Significance Of The Treaty Of Berlin

Significance Of The Treaty Of Berlin

The Congress and Treaty of Berlin were significant more for their effects on the alignment of the Great Powers than for their efforts to settle the fate of Turkey. The Prime Minister of England, Disraeli, who was one of the British representatives at the Congress of Berlin along with the Foreign Minister, Lord Salisbury, counted it as one of his greatest achievements After the Congress, he made a triumphant return to England and boasted that he had obtained ‗peace with honour‘.

Many at that time considered the results of the Congress of Berlin as a fine diplomatic victory for England. He had prevented war, checked Russian expansion, safeguarded the navigation of the Straits and secured Cyprus. By the Treaty of Berlin Russia lost important advantages which she had secured by the Treaty of San Stefano and her influence in the Balkan Peninsula was weakened. The Russian plan to work through the Balkans directly over the ruins of Turkey or indirectly through vassal states carved out of Turkey to the Mediterranean was checked. However, Russia efforts to expand merely changed direction. After 1878 Russia made an attempt to extend her influence in Asia, towards the Far East in Manchuria and towards the South in Persia and Afghanistan.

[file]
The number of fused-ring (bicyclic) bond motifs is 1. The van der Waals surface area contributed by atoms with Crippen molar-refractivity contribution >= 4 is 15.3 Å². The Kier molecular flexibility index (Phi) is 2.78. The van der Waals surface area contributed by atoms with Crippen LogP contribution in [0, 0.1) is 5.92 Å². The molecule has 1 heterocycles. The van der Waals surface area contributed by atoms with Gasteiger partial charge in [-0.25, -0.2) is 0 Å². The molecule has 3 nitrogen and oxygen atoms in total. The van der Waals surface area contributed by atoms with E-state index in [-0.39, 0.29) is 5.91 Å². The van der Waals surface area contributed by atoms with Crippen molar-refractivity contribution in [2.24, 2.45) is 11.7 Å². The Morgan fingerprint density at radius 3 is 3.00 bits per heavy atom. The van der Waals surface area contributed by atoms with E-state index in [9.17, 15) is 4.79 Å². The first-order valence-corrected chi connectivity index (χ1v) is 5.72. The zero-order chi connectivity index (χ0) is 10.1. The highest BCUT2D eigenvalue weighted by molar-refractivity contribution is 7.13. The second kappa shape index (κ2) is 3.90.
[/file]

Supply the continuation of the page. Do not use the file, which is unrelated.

The settlement, which openly violated the legitimate claims of Bulgarian nationality, had no element of permanence. The
separation of North and South Bulgaria lasted only till 1885 in which year the two regions were unified. Germany secured the gratitude and friendship of the Sultan of Turkey and gained a new and useful ally for the future. However, Russia, the member of the League of Three Emperors nursed a profound sense of grievance, against her Allies, Austria and Germany. Russia felt cheated at the Congress of Berlin. An alienated Russia withdrew from the League of Three Emperors. This forced Bismarck to enter into a closer alliance with Austria in 1879, which created a vicious circle of alliances which was ultimately responsible for the division of Europe into two rival armed camps.

The Pan-Slav Movement received a setback. The occupation of Bosnia, Herzegovina and Novi Bazar by Austria stood in the way of the creation of Greater Serbia including Bosnia, Herzegovina and Montenegro. This increased tension between Austria and Serbia. The enduring significance of the Treaty of Berlin is to be found in the new nations which were arising from the ruins of the Ottoman Empire. Pan-Slavism had failed to solve the problems of the Balkans, but nationalism which involved important modifications of the Treaty of Berlin proved more successful. Rumania became a kingdom in 1881 and Serbia in 1882. In 1908, Ferdinand was proclaimed as the Tsar of Bulgaria and in 1910 Nicholas became the first king of Montenegro.

It is important to note that the Treaty of Berlin forms a great landmark not only in the history of the Eastern Question, but also in the European history. According to Taylor, ―The Congress of Berlin made a watershed in the history of Europe. It had been preceded by thirty years of conflict and upheaval; it was followed by thirty-four years of peace. No European frontier was changed until 1913, not a shot was fired in Europe until 1912.

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